This article explores the morphosyntax of a type of Norwegian get-passives in which the subject receives an agentive interpretation. These impose an animacy condition on the subject, and yet do not tolerate adverbs like intentionally. I argue that the properties of this construction can be explained within a framework like the one developed in Ramchand (2008).
2015. THE CAUSATIVE ALTERNATION REVISITED: CONSTRAINTS AND VARIATION. ENGLISH LINGUISTICS 32:1 ► pp. 1 ff.
Alexiadou, Artemis, Elena Anagnostopoulou & Christina Sevdali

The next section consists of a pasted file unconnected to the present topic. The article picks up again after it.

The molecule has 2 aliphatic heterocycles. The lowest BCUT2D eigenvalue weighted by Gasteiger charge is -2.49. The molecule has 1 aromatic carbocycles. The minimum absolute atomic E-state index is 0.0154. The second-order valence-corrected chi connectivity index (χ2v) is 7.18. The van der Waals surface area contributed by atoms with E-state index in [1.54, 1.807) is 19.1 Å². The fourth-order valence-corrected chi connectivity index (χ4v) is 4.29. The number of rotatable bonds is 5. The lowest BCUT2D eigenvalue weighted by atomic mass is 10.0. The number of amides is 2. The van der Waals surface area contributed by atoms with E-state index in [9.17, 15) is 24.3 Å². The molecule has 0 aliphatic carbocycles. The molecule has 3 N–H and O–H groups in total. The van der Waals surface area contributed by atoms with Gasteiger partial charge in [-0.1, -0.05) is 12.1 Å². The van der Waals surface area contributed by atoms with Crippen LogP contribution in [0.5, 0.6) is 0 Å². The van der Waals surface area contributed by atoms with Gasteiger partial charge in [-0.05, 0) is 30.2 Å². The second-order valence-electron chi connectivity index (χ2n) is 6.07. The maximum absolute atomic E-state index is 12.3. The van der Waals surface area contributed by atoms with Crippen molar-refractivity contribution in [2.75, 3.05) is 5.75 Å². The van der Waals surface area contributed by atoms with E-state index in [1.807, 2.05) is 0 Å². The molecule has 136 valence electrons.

2014. Opaque and transparent datives, and how they behave in passives. The Journal of Comparative Germanic Linguistics 17:1 ► pp. 1 ff.
Alexiadou, Artemis & Florian Schäfer
2020. The Voice Domain in Germanic. In The Cambridge Handbook of Germanic Linguistics, ► pp. 461 ff.
2022. Passive with control and raising in mainland Scandinavian. Nordic Journal of Linguistics► pp. 1 ff.
Ingason, Anton Karl & Jim Wood
2017. Clause-Bounded Movement: Stylistic Fronting and Phase Theory. Linguistic Inquiry 48:3 ► pp. 529 ff.
Sigurðsson, Einar Freyr & Jim Wood
2012. Case alternations in Icelandic ‘get’-passives. Nordic Journal of Linguistics 35:3 ► pp. 269 ff.
Taraldsen Medová, Lucie & Bartosz Wiland
2019. Semelfactives are bigger than degree achievements. Natural Language & Linguistic Theory 37:4 ► pp. 1463 ff.
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